Germany delays EU limit on CO2 emissions from cars

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The German government has persuaded its EU partners to delay introducing new limits on CO2 emissions from cars.

Environment ministers agreed to revise a deal, reached in July, that set a limit of 95g per km for the average car. That target for CO2 emissions was to take effect in 2020.

But Germany, famous for its high-performance cars, says the 95g limit should not take full effect until 2024.

Green activists deplored the new delay as a "shameful sop" to polluters.

A leading German Green Party MEP, Rebecca Harms, accused Germany's Chancellor Angela Merkel of "riding roughshod" over the EU's democratic process, because the 2020 agreement had already been reached between the European Parliament and the Council - the EU ministerial grouping.

"Weakening the agreed 2020 limits, which have long been known, is a shameful sop to German car manufacturers and will slow the development of new technologies to deliver more efficient and less polluting cars," Ms Harms said after the ministers' vote.

Chancellor Merkel's conservative Christian Democrats (CDU) are holding talks with the Greens on Tuesday on the possibilities of forming a coalition government. But many analysts believe a "grand" coalition between the CDU and the centre-left Social Democrats (SPD) is more likely to emerge.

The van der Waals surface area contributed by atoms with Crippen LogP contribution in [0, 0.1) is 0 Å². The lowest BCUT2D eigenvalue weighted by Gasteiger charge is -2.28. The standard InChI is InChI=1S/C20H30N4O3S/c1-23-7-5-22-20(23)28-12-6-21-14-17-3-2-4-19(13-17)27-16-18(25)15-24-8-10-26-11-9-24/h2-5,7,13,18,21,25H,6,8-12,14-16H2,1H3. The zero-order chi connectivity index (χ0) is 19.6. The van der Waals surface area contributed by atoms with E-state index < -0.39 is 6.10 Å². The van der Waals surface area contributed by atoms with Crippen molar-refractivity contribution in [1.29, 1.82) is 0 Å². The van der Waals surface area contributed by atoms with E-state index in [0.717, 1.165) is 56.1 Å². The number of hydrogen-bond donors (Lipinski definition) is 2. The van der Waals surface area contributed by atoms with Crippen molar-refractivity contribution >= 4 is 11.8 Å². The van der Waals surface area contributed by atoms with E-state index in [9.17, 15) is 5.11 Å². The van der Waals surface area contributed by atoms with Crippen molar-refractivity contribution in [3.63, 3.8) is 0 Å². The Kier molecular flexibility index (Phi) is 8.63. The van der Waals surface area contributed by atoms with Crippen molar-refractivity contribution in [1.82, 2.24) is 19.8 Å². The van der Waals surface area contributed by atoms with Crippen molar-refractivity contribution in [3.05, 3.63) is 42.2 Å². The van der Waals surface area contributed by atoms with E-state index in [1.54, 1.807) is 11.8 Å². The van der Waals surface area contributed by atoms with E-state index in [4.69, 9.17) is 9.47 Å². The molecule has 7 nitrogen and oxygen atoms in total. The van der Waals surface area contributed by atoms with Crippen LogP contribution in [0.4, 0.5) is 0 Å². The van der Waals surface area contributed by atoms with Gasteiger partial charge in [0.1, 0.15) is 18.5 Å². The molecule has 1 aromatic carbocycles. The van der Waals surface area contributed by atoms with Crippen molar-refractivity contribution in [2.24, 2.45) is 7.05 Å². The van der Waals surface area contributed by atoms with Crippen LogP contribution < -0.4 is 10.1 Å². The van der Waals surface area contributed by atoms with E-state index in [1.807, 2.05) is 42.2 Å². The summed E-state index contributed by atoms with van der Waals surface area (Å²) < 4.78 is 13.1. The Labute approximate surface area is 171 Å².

Call for 'flexibility'

The UK was among the countries that supported the German environment minister's position on Monday, German ARD news reports.

The German minister, Peter Altmaier, said "it's not a fight over principles but how we bind the necessary clarity in climate protection with the required flexibility and competitiveness to protect the car industry in Europe".

Correspondents say there has been intense lobbying by luxury carmakers such as BMW and Daimler, maker of Mercedes, over the EU legislation.

The emissions limits are part of the EU's drive to switch Europe to a low-carbon economy and slow the impact of climate change. There is also widespread concern about other pollutants from car exhausts.

In a new report, the European Environment Agency (EEA) says more than 90% of European city dwellers are exposed to the most harmful particles in air pollution - PM and O3. Often the particles are transported for long distances across borders, it says.

Under the German proposal, the 95g target for CO2 would be phased in - it would apply to 80% of cars by 2020, and then to all by 2024.

The ministers' backing for Germany means a revised plan will now be negotiated with MEPs and the European Commission, and a deal may not be reached until after the May 2014 European elections.

EU Climate Commissioner Connie Hedegaard said she was disappointed and rejected the German proposal, Reuters news agency reported.

Critics say the delay will undermine investment in greener alternatives, like electric cars and more fuel-efficient engines.

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